Saturday, March 20, 2010

Listening to Children Reading

I've written before about how to listen to children reading (here and here) but I like to repeat this topic regularly, and as it's the start of the school year in Australia, it is the right time to do so. In this post I want to outline some simple advice for any adult listening to a child reading.

The benefits of oral reading

While there is very little evidence to support the use of 'Round Robin Reading' as a class (in fact it's the opposite, it can be harmful), there is value in a proficient or older reader (normally a parent or teacher) listening to a child reading. As an instructional strategy oral reading on a one-to-one basis has some simple advantages:
  • Anyone can do it
  • It ensures that the child reads a specific number of words each day
  • For the skilled listener (usually a trained teachers) it acts as a 'window on the reading process' allowing us to understand what strategies children are using, misusing, not using, what help they need, etc (more on this later)
  • It is an opportunity to build confidence and self esteem
But there are potential disadvantages:
  • It is slower than silent reading
  • The proficient reader does most reading silently, so this is the key reading skill we're working towards (with the exception that skilled audience reading does have a place and needs to be developed later) so it shouldn't be a total replacement for silent reading
  • It is teacher or parent intensive compared to silent reading (oral reading is mostly one-to-one or in small groups rather than individual)
  • It can be a source of frustration for the child and can lead to a loss of confidence and self esteem if the listener is unskilled
The key skills - controlled support and careful correction

Even as an adult, when we are learning anything we don't cope well if we are being constantly corrected. The way we listen to children reading matters. Reading is a difficult and unnatural activity that some children find hard. The things we correct, how we do it, the additional comments we make, and how we make them matter a great deal. Here are some basic 'Dos' and 'Don'ts'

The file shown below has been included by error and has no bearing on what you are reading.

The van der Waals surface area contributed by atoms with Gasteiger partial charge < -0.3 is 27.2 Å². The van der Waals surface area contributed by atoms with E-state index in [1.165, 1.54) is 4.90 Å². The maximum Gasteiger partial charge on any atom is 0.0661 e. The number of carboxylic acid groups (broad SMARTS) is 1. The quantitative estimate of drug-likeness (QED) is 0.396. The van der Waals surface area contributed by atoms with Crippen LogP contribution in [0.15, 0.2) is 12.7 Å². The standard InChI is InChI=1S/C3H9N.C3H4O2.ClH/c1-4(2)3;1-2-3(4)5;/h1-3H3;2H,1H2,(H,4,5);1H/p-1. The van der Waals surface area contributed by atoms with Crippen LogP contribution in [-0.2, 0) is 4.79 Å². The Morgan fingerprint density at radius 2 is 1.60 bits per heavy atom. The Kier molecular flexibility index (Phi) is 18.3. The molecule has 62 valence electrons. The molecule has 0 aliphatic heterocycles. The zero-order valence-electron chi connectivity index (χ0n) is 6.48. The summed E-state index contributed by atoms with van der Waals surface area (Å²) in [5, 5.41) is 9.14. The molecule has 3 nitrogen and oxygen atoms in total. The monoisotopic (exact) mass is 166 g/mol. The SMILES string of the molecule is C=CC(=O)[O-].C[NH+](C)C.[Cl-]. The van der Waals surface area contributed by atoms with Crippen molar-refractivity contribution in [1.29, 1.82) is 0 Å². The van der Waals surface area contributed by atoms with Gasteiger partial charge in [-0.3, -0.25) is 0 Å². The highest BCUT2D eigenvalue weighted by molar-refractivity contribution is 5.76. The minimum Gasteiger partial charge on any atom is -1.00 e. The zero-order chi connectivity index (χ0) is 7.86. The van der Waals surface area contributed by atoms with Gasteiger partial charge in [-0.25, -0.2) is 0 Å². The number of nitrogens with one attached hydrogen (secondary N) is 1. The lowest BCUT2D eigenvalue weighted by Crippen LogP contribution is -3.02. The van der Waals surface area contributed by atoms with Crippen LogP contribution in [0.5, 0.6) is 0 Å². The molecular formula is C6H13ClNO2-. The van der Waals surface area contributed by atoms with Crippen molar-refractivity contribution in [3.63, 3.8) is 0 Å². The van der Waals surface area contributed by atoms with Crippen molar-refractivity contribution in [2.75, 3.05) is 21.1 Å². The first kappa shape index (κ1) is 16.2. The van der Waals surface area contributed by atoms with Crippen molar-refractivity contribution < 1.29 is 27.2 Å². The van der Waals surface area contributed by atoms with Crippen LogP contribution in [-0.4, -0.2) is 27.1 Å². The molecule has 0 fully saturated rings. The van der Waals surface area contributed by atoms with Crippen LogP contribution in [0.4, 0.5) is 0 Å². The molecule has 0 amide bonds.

• Don't make unfavourable comparisons between the child you're listening to and another child. Avoid statements like "How come Jason can read that word but you can't?"
  • Don't feel that you need to correct every error, or teach every sound that a child seems to struggle with. Listening to a child read is not just an accuracy test. Besides, if the child struggles on more than 5 words on a page then the book is too hard for them (see 'Five Finger Test' in my previous post - HERE).
  • Don't ridicule a child as they read (even your own).
  • Don't make the sessions too long (10-15 minutes is ideal). It's better to have two short sessions each day than one that is too long.
  • DO relax - try to make it fun and enjoyable for you and the child. The experience should strengthen your relationship, not weaken it.
  • DO choose a good time & place - choose a good time when the child is fresh and you are feeling patient and perhaps less stressed. If as a parent it has to be after school give your child something to eat and drink and let them relax or play for a while first. And make sure you choose a quiet place without distractions.
  • DO select books carefully - choose the books well. Hopefully the book will be at the right level, and the child will enjoy it. If the books are boring speak to the child's teacher and try to substitute another book.
  • DO encourage the child and praise them - the purpose of the reading session is to help, encourage and build confidence, not test, frustrate and shatter confidence.